Over the past two decades, the Australian retail market has traditionally outperformed other commercial property sectors, and 2012 has been a defining year, with the sector undergoing significant structural change.
We have seen weaker retail sales driven by a shift in the mix of spending, retail price deflation and pressure on retailer margins, challenges posed by the strong Australian dollar and the continued evolution of online retailing in Australia.
However, the sector is expected to strengthen going into 2013, with retail assets remaining appealing from an investment perspective.
High-quality, dominant Australian shopping centres are still performing well despite the slowdown in retail turnover growth. They continue to be viewed as a defensive investment class, especially neighbourhood centres anchored by supermarkets, as food retailing, reliant on non-discretionary spending, is where the growth has been in the Australian retail sector.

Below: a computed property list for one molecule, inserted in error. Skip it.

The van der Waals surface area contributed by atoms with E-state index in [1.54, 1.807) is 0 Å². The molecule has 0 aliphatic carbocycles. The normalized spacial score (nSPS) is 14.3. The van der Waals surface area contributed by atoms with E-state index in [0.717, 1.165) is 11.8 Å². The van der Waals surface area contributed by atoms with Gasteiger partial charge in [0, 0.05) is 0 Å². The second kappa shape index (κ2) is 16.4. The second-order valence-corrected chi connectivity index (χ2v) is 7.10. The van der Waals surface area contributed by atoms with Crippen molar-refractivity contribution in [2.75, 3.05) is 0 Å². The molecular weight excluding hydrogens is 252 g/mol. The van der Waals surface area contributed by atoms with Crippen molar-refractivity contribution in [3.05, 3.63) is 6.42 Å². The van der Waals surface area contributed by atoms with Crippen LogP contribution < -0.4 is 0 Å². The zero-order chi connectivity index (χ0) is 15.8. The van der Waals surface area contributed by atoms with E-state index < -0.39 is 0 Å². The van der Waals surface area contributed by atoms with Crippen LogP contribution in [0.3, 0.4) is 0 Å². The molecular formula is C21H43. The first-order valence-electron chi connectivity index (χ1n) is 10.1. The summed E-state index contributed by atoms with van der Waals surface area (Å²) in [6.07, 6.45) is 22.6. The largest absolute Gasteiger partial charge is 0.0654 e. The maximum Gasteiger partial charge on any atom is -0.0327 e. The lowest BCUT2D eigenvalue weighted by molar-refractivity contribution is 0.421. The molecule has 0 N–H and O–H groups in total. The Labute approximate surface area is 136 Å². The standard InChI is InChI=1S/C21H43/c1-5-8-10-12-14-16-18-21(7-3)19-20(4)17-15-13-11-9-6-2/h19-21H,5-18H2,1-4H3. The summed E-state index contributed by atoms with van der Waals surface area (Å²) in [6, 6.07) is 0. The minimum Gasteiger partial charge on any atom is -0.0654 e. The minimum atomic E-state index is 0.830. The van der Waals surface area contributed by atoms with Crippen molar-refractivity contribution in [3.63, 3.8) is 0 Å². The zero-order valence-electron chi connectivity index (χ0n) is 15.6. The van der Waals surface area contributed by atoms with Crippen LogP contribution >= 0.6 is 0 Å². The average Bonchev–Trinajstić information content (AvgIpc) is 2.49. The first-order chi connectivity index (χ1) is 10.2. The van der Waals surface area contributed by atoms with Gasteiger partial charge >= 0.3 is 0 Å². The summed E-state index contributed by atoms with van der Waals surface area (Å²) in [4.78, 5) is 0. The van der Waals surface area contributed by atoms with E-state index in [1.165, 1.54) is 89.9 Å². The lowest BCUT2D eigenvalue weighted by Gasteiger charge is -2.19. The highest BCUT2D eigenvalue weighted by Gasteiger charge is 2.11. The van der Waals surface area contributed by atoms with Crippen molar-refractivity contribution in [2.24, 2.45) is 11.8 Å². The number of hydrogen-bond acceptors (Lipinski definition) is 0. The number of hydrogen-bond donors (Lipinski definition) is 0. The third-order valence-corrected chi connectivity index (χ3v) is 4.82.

Not only are international retailers expanding into the Australian market, but foreign investors have also been avid buyers of retail property in Australia.
The retail sector will continue to benefit from capital inflows from overseas investors. The high relative yield spread – due to low bond yields – combined with a global appetite for low-risk investments, will support this demand during 2013.
Foreign investors have been active in the retail property sector, with several major sales involving offshore institutional investors, including the purchase of Pittwater Place shopping centre in Mona Vale, New South Wales, by RREEF earlier this year for A$56.6 million.
In particular, for retailers from Asia, whose home markets have reached saturation point, the Australian market is the logical next step for regional expansion. We predict Chinese retailers will further assert their dominance in the Australian market during 2013, with indications being that numerous groups are looking to open stores here.
In 2013, we also expect international retailers to continue to grow their market share in Australia, particularly in fashion, as local players struggle with the high Australian dollar and strong outbound tourism. The charge is being led by US brands, but retailers from Europe and, increasingly, Asia, are looking to expand into Australia.